In 1897 the American novelist Mark Twain was in London as part of a global speaking tour. A rumour was started that he was gravely ill, followed by a rumour that he was dead. The story goes that an American newspaper printed Twain’s obituary. According to widely-repeated legend, when asked about this by a reporter Twain said:
“The reports of my death have been greatly exaggerated”
What does this have to do with investing and value in particular? Having underperformed growth for the longest period on record, value has enjoyed a resurgence in recent months. This has not gone unnoticed, with the ‘rotation in style’ garnering much attention in the financial press. Dislocations between cheap and expensive parts of the UK equity market had become extreme, and in some areas the markets snap-back to its typical function as an arbitrator of value has been profound. This has led some commentators to declare that value’s outperformance of growth is complete, and the mean reversion is over.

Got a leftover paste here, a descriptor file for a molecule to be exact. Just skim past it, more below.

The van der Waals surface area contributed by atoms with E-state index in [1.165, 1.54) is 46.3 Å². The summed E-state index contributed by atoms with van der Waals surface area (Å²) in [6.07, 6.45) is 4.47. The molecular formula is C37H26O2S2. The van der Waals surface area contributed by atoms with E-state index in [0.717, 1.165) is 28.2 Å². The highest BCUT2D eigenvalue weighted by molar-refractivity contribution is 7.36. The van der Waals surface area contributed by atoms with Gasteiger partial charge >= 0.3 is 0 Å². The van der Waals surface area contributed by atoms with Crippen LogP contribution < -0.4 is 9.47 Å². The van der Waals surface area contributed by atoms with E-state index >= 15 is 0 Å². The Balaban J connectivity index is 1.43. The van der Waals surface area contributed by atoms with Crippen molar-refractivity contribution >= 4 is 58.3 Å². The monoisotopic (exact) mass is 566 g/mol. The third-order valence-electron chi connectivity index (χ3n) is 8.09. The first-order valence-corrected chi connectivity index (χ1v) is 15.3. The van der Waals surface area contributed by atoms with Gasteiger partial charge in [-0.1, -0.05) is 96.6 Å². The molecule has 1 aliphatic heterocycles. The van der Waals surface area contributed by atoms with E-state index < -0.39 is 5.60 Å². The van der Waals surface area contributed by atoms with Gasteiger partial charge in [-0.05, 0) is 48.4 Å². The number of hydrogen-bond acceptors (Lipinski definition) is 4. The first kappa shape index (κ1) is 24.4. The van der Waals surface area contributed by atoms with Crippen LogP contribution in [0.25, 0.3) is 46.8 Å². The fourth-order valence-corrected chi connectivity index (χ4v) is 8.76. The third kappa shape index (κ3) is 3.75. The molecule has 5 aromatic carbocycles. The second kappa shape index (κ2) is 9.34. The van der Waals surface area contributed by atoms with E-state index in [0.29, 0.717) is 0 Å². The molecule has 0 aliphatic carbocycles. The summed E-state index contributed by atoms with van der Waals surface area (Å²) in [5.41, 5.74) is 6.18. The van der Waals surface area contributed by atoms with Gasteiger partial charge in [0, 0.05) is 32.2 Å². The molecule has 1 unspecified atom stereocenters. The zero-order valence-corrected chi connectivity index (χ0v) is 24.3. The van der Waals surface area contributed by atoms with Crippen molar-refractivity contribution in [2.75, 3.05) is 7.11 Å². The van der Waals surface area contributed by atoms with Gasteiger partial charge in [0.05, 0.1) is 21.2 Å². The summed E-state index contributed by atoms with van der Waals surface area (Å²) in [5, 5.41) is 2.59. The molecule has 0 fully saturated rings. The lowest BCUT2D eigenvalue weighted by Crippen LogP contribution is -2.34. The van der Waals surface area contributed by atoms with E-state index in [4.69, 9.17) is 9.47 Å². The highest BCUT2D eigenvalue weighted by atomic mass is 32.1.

Source: Schroders, Thomson Reuters Datastream, MSCI World Value Index Net Return vs. MSCI World Growth Index Net Return, 31 December 2016. Past performance is not a guide to future performance and may not be repeated
Let’s not get ahead of ourselves. The chart above shows the performance of Value vs Growth since 1974. Look on the far right hand side of the chart and there is a small uptick. That is value’s ‘recovery’. As things stand, we’re still just shy of two standard deviations away from the long-term average, and whilst past performance is no indication of future results, we believe it will take more than a few months to unwind the value style’s so-called ‘lost decade’. Value’s recent recovery is nascent in the context of history. Reports that investors have missed it could be, much like Twain’s death, greatly exaggerated.